A cats response to catnip is mediated through the olfactory system, or sense of smell. As with any scent, the active ingredient of the scent source enters the nasal passages and binds to the receptors in the olfactory system. This action stimulates the sensory neurons which then go on to trigger the olfactory bulb to send signals to the brain. Felines are especially sensitive to the smell of catnip because they have a specialized receptor in the hard palate (roof of the mouth) known as the vomeronasal organ. This olfactory organ is receptive to the active ingredient in catnip, called nepetalactone, causing the feline to display dramatic behavior of running, jumping, drooling, rubbing, licking and rolling on the ground. Researchers believe the plant to cause a similar release of feel-good pheromones as marijuana, but catnip does not affect all cats in the same way. Only 50 to 60 percent of felines can pick up on the scents released by the weed-like plant and kittens, as well as older felines, are not affected at all.

Catnip is a perennial herb from the Labiatae mint family. Catnip can be identified by its heart shaped, scalloped leaves, hairy stalk and greenish/grey coloration.

Catnip is native to North America, known for its unique effect on cats. Catnip releases feel-good pheromones that over half the feline population are heavily attracted to, displaying a subdued or in-love behavior. Although catnip is not a true toxin and is not addictive, consuming the plant in large amounts can cause a poison-like reaction.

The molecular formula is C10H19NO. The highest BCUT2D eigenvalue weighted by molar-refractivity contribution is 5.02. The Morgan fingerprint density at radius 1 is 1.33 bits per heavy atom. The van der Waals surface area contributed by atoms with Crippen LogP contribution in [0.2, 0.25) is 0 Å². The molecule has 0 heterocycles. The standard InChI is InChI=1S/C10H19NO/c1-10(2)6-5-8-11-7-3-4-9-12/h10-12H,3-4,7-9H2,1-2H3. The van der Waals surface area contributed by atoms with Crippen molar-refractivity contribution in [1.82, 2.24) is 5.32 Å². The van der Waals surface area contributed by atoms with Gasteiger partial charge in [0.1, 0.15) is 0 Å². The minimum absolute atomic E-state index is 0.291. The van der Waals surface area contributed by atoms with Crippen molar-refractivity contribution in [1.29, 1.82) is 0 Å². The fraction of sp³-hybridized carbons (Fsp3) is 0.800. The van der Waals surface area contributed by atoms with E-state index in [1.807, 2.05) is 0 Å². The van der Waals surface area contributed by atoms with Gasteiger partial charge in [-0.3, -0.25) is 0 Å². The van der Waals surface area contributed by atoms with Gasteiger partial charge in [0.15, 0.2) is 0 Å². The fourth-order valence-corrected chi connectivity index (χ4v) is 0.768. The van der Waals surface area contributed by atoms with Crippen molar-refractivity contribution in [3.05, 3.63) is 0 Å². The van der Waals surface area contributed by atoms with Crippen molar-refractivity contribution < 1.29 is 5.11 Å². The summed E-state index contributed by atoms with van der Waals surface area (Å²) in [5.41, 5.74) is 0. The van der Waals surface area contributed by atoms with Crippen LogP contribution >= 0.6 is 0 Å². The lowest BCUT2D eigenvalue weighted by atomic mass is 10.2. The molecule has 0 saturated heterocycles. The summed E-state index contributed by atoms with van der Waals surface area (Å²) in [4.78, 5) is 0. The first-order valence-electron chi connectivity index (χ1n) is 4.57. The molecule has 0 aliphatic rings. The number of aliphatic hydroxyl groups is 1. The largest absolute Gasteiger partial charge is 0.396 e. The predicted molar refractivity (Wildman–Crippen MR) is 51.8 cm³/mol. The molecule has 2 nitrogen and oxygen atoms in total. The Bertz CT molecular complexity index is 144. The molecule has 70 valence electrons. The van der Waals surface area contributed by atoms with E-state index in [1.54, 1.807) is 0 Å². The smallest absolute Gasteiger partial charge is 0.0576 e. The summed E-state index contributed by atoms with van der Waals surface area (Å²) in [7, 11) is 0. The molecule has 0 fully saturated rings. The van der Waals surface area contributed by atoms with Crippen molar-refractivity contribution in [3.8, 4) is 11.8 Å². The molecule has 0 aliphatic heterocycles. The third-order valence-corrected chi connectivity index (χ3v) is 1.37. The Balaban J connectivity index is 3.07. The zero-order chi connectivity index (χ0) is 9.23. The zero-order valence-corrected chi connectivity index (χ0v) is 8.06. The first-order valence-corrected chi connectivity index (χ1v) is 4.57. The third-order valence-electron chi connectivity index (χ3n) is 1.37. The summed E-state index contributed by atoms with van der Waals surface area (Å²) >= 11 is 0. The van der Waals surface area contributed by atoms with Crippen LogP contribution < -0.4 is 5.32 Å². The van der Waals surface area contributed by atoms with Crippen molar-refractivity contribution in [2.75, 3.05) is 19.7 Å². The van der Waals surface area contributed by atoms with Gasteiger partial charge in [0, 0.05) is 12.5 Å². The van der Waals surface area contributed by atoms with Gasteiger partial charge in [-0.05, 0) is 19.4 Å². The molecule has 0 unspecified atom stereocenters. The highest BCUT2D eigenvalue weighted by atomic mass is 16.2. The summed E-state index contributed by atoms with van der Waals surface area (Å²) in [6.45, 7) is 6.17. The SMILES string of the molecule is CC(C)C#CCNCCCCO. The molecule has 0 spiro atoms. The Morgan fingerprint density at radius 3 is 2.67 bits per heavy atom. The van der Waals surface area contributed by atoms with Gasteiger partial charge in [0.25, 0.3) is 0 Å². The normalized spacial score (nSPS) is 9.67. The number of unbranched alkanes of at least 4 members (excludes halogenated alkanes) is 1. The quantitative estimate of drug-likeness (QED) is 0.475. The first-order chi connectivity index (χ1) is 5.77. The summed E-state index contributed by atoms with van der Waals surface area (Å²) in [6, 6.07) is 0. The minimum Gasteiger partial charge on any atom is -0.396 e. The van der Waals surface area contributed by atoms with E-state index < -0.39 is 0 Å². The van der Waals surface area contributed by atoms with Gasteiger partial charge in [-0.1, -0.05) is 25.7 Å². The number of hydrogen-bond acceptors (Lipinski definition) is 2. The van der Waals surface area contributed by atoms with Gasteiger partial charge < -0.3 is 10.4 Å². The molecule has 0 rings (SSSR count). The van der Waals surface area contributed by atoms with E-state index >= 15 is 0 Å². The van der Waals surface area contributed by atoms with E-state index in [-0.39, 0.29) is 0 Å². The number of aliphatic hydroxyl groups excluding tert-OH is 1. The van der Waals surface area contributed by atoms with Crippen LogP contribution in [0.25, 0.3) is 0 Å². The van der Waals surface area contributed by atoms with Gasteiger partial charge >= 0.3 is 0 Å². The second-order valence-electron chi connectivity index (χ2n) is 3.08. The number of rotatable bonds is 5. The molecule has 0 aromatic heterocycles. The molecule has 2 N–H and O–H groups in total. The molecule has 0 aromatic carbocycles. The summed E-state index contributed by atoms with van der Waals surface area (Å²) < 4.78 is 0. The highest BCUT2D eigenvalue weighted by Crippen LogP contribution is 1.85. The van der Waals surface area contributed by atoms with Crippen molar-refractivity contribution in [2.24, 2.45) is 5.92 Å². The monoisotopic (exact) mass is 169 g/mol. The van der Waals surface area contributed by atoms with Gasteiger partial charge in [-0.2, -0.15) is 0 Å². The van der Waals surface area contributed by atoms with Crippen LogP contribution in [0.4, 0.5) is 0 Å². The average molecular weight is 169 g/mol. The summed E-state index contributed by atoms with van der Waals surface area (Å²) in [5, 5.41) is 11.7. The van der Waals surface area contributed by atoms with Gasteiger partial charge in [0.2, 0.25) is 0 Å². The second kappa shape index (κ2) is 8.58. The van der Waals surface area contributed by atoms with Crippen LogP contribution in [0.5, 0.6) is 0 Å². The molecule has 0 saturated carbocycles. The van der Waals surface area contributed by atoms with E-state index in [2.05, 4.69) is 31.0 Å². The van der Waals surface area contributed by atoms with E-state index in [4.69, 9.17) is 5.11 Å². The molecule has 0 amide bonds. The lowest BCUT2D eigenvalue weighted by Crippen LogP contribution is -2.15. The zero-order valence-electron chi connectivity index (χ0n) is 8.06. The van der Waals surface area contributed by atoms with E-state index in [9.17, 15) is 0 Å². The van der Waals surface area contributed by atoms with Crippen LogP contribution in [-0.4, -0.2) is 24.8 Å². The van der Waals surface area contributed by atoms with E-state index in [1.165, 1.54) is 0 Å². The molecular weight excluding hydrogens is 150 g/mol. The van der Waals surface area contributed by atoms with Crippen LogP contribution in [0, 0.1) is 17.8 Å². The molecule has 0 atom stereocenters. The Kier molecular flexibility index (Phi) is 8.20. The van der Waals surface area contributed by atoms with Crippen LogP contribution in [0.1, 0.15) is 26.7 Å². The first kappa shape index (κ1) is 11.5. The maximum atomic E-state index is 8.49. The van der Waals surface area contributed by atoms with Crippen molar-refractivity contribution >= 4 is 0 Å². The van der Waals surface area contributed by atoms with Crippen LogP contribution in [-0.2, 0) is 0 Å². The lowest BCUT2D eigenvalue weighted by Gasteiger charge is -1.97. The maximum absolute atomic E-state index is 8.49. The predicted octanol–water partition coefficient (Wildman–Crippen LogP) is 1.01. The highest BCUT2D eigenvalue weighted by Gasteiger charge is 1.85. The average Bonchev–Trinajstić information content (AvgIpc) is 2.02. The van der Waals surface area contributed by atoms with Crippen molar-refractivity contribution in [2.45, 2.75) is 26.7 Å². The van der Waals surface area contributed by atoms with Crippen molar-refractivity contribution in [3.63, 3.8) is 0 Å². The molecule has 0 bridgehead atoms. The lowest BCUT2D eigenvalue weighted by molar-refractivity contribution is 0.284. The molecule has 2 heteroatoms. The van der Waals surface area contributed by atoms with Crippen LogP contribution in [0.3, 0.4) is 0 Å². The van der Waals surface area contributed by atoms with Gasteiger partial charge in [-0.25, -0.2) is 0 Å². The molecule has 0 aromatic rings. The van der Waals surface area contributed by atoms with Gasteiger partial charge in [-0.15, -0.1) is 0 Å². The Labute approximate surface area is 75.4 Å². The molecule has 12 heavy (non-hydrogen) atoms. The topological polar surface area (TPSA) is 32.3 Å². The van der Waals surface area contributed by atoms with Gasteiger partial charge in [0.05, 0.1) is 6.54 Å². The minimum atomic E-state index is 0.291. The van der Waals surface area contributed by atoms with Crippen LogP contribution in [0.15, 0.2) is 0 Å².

A feline that has consumed too much catnip will display clinical signs of vomiting and diarrhea with no other accompanying symptoms. Compare plans Catnip Poisoning Average Cost Catnip poisoning in cats will cause clinical signs of diarrhea and vomiting.

No other symptoms have been reported to accompany gastrointestinal upset and occasional lethargy associated with this form of feline toxicity. Catnip poisoning in cats is caused by an ingested overdose of the week-like herb. Although nepetalactone is not a true toxic element, a large quantity of fresh catnip can make the cat sick and display symptoms that mimic a reaction to poisoning.

Diagnosing catnip poisoning in cats is difficult, as there is no specific test available for identifying this type of toxicity. The diagnostic process will begin with a physical examination, review of the felines medical history and a consultation with the pet owner. The clinical signs that catnip poisoning causes in cats, such as vomiting and diarrhea, are the same symptoms as several other feline-related health conditions.

The veterinarian will want to conduct a series of diagnostic tests to ensure your cat is truly suffering from a catnip toxicity and not a more severe underlying condition. Diagnostic tests the veterinarian will likely request to be performed on the feline include: However, a feline may require veterinary attention to induce vomiting and replenish fluids.

The toxic effects of catnip poisoning in cats is short-lived, lasting only a few hours after the occurrence of vomiting or diarrhea. Without further exposure to the plant, the feline will make a full recovery in a few short hours. Your veterinarian will likely ask you to encourage the feline to consume a larger amount of water than usual to further eliminate the toxin from the body for the day of toxic intake, but activities should return to normal.